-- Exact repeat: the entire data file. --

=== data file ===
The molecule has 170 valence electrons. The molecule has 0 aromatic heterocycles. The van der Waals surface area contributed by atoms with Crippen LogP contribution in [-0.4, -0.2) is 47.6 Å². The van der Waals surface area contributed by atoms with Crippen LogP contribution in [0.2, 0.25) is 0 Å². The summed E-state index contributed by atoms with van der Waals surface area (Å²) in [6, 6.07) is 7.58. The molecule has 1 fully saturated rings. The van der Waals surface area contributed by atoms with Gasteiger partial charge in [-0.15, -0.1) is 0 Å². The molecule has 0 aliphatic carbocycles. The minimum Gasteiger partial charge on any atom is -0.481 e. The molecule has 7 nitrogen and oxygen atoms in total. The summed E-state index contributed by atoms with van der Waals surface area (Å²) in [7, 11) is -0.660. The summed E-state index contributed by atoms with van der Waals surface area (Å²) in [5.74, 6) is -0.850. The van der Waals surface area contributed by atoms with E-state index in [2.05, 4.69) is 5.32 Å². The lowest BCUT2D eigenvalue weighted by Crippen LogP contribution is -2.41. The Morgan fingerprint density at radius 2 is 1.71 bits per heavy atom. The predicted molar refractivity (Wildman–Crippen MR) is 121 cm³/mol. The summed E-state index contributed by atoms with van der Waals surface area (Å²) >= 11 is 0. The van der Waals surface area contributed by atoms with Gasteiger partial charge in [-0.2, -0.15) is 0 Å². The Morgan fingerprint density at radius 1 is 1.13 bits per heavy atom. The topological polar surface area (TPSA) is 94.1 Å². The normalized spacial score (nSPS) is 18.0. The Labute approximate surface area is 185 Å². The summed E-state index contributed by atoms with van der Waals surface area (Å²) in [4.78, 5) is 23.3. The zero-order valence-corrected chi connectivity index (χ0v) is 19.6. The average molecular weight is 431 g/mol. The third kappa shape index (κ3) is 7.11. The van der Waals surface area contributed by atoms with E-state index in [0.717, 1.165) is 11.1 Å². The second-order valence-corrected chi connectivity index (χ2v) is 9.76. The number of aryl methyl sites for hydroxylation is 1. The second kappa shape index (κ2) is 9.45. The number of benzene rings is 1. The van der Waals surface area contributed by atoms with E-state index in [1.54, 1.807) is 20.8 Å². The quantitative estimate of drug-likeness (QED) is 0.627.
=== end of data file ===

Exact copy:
The molecule has 170 valence electrons. The molecule has 0 aromatic heterocycles. The van der Waals surface area contributed by atoms with Crippen LogP contribution in [-0.4, -0.2) is 47.6 Å². The van der Waals surface area contributed by atoms with Crippen LogP contribution in [0.2, 0.25) is 0 Å². The summed E-state index contributed by atoms with van der Waals surface area (Å²) in [6, 6.07) is 7.58. The molecule has 1 fully saturated rings. The van der Waals surface area contributed by atoms with Gasteiger partial charge in [-0.15, -0.1) is 0 Å². The molecule has 0 aliphatic carbocycles. The minimum Gasteiger partial charge on any atom is -0.481 e. The molecule has 7 nitrogen and oxygen atoms in total. The summed E-state index contributed by atoms with van der Waals surface area (Å²) in [7, 11) is -0.660. The summed E-state index contributed by atoms with van der Waals surface area (Å²) in [5.74, 6) is -0.850. The van der Waals surface area contributed by atoms with E-state index in [2.05, 4.69) is 5.32 Å². The lowest BCUT2D eigenvalue weighted by Crippen LogP contribution is -2.41. The Morgan fingerprint density at radius 2 is 1.71 bits per heavy atom. The predicted molar refractivity (Wildman–Crippen MR) is 121 cm³/mol. The summed E-state index contributed by atoms with van der Waals surface area (Å²) >= 11 is 0. The van der Waals surface area contributed by atoms with Gasteiger partial charge in [-0.2, -0.15) is 0 Å². The Morgan fingerprint density at radius 1 is 1.13 bits per heavy atom. The topological polar surface area (TPSA) is 94.1 Å². The normalized spacial score (nSPS) is 18.0. The Labute approximate surface area is 185 Å². The summed E-state index contributed by atoms with van der Waals surface area (Å²) in [4.78, 5) is 23.3. The zero-order valence-corrected chi connectivity index (χ0v) is 19.6. The average molecular weight is 431 g/mol. The third kappa shape index (κ3) is 7.11. The van der Waals surface area contributed by atoms with E-state index in [0.717, 1.165) is 11.1 Å². The second-order valence-corrected chi connectivity index (χ2v) is 9.76. The number of aryl methyl sites for hydroxylation is 1. The second kappa shape index (κ2) is 9.45. The number of benzene rings is 1. The van der Waals surface area contributed by atoms with E-state index in [1.54, 1.807) is 20.8 Å². The quantitative estimate of drug-likeness (QED) is 0.627.